July 16, 2003 A gene that gets switched on only in the fat cells of obese mice may be a key to preventing obesity in humans, according to new research at The Rockefeller University in New York City and the Joslin Diabetes Center in Boston.
The finding, reported in the August 1 issue of the Journal of Clinical Investigation, marks the first time a gene has been identified that is induced, or activated, in the fat cells of obese animals. According to Rockefeller University professor Markus Stoffel, M.D., Ph.D., lead investigator of the study, the gene, called Foxa-2, inhibits young body cells from becoming mature fat-producing cells called adipocytes. In addition, when this gene is switched on in mature adipocytes, it functions as a brake to slow down further fat production and storage.
"We know a lot about the various molecular pathways that stimulate or promote fat production, and the focus has been on trying to block these pathways to fight obesity," says Stoffel. "This pathway is one of only a few that we know of that naturally work to counteract obesity.
"We have shown that Foxa-2 has two beneficial effects in mice: it counterregulates the formation of fat and it increases the activity of genes important for insulin sensitivity," Stoffel continues. "This is the ideal combination for pharmacologically treating obese or type 2 diabetic patients, or people with a risk of developing obesity."
Foxa-2 was originally discovered in the 1980s by Rockefeller scientist James E. Darnell Jr., M.D., as an activator of genes in the liver. Subsequent research by Stoffel and colleagues at Rockefeller showed that Foxa-2 also activates genes in the insulin-producing islet cells in the pancreas and it is expressed in the gut and the lung. However, previous research by scientists could not provide evidence for its expression in fat cells. The reason, says Stoffel, is "that we did not look at fat cells from obese animals."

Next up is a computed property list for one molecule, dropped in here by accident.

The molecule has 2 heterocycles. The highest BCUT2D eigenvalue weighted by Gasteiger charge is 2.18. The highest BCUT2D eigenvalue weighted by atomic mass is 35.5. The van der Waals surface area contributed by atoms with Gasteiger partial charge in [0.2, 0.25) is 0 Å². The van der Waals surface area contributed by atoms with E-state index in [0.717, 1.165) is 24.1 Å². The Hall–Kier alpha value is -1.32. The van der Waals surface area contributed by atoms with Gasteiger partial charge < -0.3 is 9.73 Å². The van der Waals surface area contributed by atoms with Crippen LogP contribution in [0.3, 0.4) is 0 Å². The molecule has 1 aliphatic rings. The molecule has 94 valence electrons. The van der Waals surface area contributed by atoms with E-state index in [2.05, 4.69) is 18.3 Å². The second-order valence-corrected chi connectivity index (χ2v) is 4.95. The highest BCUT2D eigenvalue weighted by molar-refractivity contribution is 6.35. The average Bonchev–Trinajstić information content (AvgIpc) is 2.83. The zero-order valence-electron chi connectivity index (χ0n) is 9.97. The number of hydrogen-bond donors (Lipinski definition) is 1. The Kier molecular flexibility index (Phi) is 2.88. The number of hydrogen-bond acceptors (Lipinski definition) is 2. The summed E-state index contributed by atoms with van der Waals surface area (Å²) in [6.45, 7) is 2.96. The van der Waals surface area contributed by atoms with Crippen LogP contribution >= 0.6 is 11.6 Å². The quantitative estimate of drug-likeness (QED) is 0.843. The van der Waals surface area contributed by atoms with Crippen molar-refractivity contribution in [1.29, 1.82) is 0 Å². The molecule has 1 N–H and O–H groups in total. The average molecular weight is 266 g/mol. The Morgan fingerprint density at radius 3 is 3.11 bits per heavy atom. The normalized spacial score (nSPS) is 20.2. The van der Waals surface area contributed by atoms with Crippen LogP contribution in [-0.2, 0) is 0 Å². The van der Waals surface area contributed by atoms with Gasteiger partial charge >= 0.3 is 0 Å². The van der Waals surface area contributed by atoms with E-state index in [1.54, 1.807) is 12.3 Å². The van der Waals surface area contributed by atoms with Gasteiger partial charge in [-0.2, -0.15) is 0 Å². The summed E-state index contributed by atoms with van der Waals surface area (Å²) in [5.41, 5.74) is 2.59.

"We were only able to find Foxa-2 in fat tissues when we extracted fat from a leptin-deficient mouse, which has a mutation in the 'ob' gene," says Stoffel, referring to studies with mice that are obese due to low levels of the hormone leptin, the protein product of the obese gene, which was identified by Rockefeller professor Jeffrey M. Friedman, M.D., Ph.D., in the mid-1990s.
Leptin is a hormone secreted by adipocytes that acts on an area of the brain called the hypothalamus. Leptin, Stoffel notes, causes mice and people to lose weight by increasing food intake and energy expenditure, while Foxa-2's effects are solely on the adipocyte at the level of the cell.
"The discovery of Foxa-2 in fat cells of obese mice was unexpected," Stoffel continues. "We were able to replicate this finding in mice that were obese due to mutations in several genes and in diet-induced obese mice."
Stoffel and colleagues found Foxa-2 expression in mature adipocytes and in pre-adipocytes, young cells that have not accumulated lipids. In addition, Foxa-2 expression was higher in visceral fat than in subcutaneous fat, which is stored under the skin. Visceral fat, found around the gut, is a form of fat that predisposes people to complications of obesity, including type 2 diabetes.
To understand Foxa-2's role in pre-adipocytes, the Stoffel and his colleagues "overexpressed," or activated above normal levels, Foxa-2 in laboratory cultures of these cells. The scientists then added the necessary hormonal and nutritional signals for these cells to turn into mature fat cells. They found that the pre-adipocytes did not accumulate lipids, and Foxa-2 did not induce genes in these cells that typically are active in mature adipocytes.